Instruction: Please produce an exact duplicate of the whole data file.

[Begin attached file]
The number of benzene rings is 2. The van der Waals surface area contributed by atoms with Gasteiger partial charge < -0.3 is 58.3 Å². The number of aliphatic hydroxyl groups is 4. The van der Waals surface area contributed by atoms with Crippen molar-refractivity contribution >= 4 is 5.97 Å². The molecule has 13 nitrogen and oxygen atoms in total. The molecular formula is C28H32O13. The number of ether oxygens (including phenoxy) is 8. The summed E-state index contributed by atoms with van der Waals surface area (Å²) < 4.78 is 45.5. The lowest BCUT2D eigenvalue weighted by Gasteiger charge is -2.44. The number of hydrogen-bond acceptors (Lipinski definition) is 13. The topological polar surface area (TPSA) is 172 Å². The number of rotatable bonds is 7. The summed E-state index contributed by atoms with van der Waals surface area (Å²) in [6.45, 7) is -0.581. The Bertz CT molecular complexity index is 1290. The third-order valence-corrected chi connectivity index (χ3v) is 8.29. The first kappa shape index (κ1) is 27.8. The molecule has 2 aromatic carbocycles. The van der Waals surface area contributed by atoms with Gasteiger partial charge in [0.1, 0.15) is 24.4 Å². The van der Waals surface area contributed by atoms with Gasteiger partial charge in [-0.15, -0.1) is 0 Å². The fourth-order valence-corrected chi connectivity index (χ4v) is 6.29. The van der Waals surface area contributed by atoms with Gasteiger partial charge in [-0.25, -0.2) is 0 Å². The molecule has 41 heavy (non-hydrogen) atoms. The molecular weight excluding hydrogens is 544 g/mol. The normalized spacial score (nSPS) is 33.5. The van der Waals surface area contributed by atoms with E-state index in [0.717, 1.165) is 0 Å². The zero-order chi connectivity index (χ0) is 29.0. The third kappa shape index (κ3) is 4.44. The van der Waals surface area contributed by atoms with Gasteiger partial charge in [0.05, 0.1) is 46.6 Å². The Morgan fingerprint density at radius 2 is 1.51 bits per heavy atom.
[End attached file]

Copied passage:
The number of benzene rings is 2. The van der Waals surface area contributed by atoms with Gasteiger partial charge < -0.3 is 58.3 Å². The number of aliphatic hydroxyl groups is 4. The van der Waals surface area contributed by atoms with Crippen molar-refractivity contribution >= 4 is 5.97 Å². The molecule has 13 nitrogen and oxygen atoms in total. The molecular formula is C28H32O13. The number of ether oxygens (including phenoxy) is 8. The summed E-state index contributed by atoms with van der Waals surface area (Å²) < 4.78 is 45.5. The lowest BCUT2D eigenvalue weighted by Gasteiger charge is -2.44. The number of hydrogen-bond acceptors (Lipinski definition) is 13. The topological polar surface area (TPSA) is 172 Å². The number of rotatable bonds is 7. The summed E-state index contributed by atoms with van der Waals surface area (Å²) in [6.45, 7) is -0.581. The Bertz CT molecular complexity index is 1290. The third-order valence-corrected chi connectivity index (χ3v) is 8.29. The first kappa shape index (κ1) is 27.8. The molecule has 2 aromatic carbocycles. The van der Waals surface area contributed by atoms with Gasteiger partial charge in [0.1, 0.15) is 24.4 Å². The van der Waals surface area contributed by atoms with Gasteiger partial charge in [-0.15, -0.1) is 0 Å². The fourth-order valence-corrected chi connectivity index (χ4v) is 6.29. The van der Waals surface area contributed by atoms with Gasteiger partial charge in [-0.25, -0.2) is 0 Å². The molecule has 41 heavy (non-hydrogen) atoms. The molecular weight excluding hydrogens is 544 g/mol. The normalized spacial score (nSPS) is 33.5. The van der Waals surface area contributed by atoms with E-state index in [0.717, 1.165) is 0 Å². The zero-order chi connectivity index (χ0) is 29.0. The third kappa shape index (κ3) is 4.44. The van der Waals surface area contributed by atoms with Gasteiger partial charge in [0.05, 0.1) is 46.6 Å². The Morgan fingerprint density at radius 2 is 1.51 bits per heavy atom.